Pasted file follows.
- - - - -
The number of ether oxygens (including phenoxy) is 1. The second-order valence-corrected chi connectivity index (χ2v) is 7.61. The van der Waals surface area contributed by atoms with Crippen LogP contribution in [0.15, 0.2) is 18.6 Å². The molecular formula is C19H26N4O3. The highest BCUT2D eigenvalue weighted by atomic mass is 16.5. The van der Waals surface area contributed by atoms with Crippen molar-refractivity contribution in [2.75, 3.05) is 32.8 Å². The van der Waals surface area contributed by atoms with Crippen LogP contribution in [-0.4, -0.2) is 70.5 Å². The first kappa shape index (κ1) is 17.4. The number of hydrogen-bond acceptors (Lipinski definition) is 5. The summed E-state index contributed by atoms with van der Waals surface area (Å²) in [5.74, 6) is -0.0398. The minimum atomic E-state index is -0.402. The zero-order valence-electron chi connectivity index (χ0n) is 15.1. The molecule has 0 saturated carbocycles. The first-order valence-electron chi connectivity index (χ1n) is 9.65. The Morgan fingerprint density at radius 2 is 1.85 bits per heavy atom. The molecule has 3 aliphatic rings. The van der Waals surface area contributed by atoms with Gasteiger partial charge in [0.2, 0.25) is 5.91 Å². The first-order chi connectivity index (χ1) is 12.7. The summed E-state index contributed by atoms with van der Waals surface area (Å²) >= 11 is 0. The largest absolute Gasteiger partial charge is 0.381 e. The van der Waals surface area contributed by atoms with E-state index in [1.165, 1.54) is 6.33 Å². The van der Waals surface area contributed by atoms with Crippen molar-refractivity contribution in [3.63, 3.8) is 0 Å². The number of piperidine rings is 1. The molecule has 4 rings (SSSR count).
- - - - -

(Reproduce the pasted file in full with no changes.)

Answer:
The number of ether oxygens (including phenoxy) is 1. The second-order valence-corrected chi connectivity index (χ2v) is 7.61. The van der Waals surface area contributed by atoms with Crippen LogP contribution in [0.15, 0.2) is 18.6 Å². The molecular formula is C19H26N4O3. The highest BCUT2D eigenvalue weighted by atomic mass is 16.5. The van der Waals surface area contributed by atoms with Crippen molar-refractivity contribution in [2.75, 3.05) is 32.8 Å². The van der Waals surface area contributed by atoms with Crippen LogP contribution in [-0.4, -0.2) is 70.5 Å². The first kappa shape index (κ1) is 17.4. The number of hydrogen-bond acceptors (Lipinski definition) is 5. The summed E-state index contributed by atoms with van der Waals surface area (Å²) in [5.74, 6) is -0.0398. The minimum atomic E-state index is -0.402. The zero-order valence-electron chi connectivity index (χ0n) is 15.1. The molecule has 0 saturated carbocycles. The first-order valence-electron chi connectivity index (χ1n) is 9.65. The Morgan fingerprint density at radius 2 is 1.85 bits per heavy atom. The molecule has 3 aliphatic rings. The van der Waals surface area contributed by atoms with Gasteiger partial charge in [0.2, 0.25) is 5.91 Å². The first-order chi connectivity index (χ1) is 12.7. The summed E-state index contributed by atoms with van der Waals surface area (Å²) >= 11 is 0. The largest absolute Gasteiger partial charge is 0.381 e. The van der Waals surface area contributed by atoms with E-state index in [1.165, 1.54) is 6.33 Å². The van der Waals surface area contributed by atoms with Crippen molar-refractivity contribution in [3.63, 3.8) is 0 Å². The number of piperidine rings is 1. The molecule has 4 rings (SSSR count).